Monday, December 04, 2017


To do a little bit of more serious thought regarding the planned Senate and House tax cut plans, I figure I ought to link to an article about them, and evaluate the plans in light of a few principles.

The principles are simple.  First, a man ought not be taxed on money he needs to support his family, including pending actuarial cataclysms with Socialist Insecurity, Mediscare, Medicaid, and the Health Insurance Deform Act.  Second, tax cuts ought to be balanced with spending cuts, particularly on the many things government does that really don't help (e.g. hybrid car subsidies, windmills, subsidies for daycare, etc..).  Third, they ought to be permanent to create a sense of economic continuity and planning.  Fourth, they ought to simplify the tax code, since our current system has hundreds of billions of dollars in compliance costs. 

OK, so how does the plan do by these criteria?  The first item, the doubling of the standard deduction does make taxes simpler (few would itemize) and does reduce taxation of money people need to live.  Unfortunately, that is largely undone by the elimination of the dependent exemption, which could be critical to avoid seniors dying on a diet of dog food in a puddle of their own waste when SS and Medicare/Medicaid collapse.  The elimination of the dependent exemption is that further complicated by family tax credits and an expanded, two part tax credit.  What the GOP is doing here, really, is eliminating lines on the 1040 that lack forms and replacing them with lines that require multiple forms.  Not good on complexity there at all, and definitely not good for people supporting disabled and aged relatives, or for people with kids in college.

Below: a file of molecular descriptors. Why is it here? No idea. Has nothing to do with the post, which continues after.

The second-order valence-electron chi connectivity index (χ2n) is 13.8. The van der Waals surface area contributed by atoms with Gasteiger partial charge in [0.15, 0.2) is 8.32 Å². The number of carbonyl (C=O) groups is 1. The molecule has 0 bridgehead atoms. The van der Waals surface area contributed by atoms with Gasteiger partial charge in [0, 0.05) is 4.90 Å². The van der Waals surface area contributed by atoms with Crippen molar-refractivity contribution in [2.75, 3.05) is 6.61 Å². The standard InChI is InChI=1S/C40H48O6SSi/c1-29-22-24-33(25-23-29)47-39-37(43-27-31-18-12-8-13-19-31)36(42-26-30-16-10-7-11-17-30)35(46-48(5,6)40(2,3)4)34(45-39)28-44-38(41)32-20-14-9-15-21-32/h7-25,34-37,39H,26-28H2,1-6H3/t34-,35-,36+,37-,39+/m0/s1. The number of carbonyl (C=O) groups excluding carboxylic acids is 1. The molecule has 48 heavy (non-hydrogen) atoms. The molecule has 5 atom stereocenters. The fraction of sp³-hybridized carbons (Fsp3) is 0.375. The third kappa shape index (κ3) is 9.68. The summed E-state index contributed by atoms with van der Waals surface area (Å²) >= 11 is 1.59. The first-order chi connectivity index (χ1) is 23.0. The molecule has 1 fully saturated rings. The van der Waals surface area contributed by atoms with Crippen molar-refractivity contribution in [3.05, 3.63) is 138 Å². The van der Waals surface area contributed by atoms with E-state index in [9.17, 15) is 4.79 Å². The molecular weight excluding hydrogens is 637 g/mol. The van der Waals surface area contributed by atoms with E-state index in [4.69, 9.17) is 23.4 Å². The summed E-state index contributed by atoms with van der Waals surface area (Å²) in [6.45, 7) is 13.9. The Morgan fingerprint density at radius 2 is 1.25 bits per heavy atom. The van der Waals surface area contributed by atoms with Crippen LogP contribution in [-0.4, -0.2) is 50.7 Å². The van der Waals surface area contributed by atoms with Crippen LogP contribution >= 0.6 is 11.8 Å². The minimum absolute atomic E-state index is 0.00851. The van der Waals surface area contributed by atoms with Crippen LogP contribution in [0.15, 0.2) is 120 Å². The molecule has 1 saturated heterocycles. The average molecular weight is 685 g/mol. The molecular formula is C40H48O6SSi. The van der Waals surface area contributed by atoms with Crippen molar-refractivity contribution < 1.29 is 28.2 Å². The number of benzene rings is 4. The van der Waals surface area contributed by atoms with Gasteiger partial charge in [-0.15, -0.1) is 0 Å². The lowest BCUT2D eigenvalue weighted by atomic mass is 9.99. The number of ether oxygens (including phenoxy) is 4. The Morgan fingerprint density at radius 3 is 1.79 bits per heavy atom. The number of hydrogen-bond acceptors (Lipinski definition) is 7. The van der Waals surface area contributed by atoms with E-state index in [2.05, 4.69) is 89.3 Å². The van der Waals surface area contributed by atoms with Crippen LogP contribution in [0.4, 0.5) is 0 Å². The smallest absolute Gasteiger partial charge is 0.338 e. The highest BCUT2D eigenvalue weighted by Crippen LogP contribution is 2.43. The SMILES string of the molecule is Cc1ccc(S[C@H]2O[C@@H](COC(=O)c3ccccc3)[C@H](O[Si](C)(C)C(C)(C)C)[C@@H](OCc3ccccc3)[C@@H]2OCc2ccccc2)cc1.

The damage is compounded with modifications of the estate tax and medical deductions, where the GOP missed a golden opportunity to make HIDA/Obamacare irrelevant by making either all health care costs deductible or none of them. 

To wrap things up, many of the cuts are temporary or delayed, hindering economic planning, and none of the cuts are balanced by spending cuts that desperately need to be made.  Come on, the GOP can't make the case that the kid flipping burgers ought not be required to help a lawyer pay for his )(*&)(&)( Tesla?  Or that the kid sweeping floors at McNeilus Steel ought not be paying for the owner's windmills?  Seriously?

I'm as conservative as they come, but I really think the GOP needs to go back to the drawing board on this one.

No comments: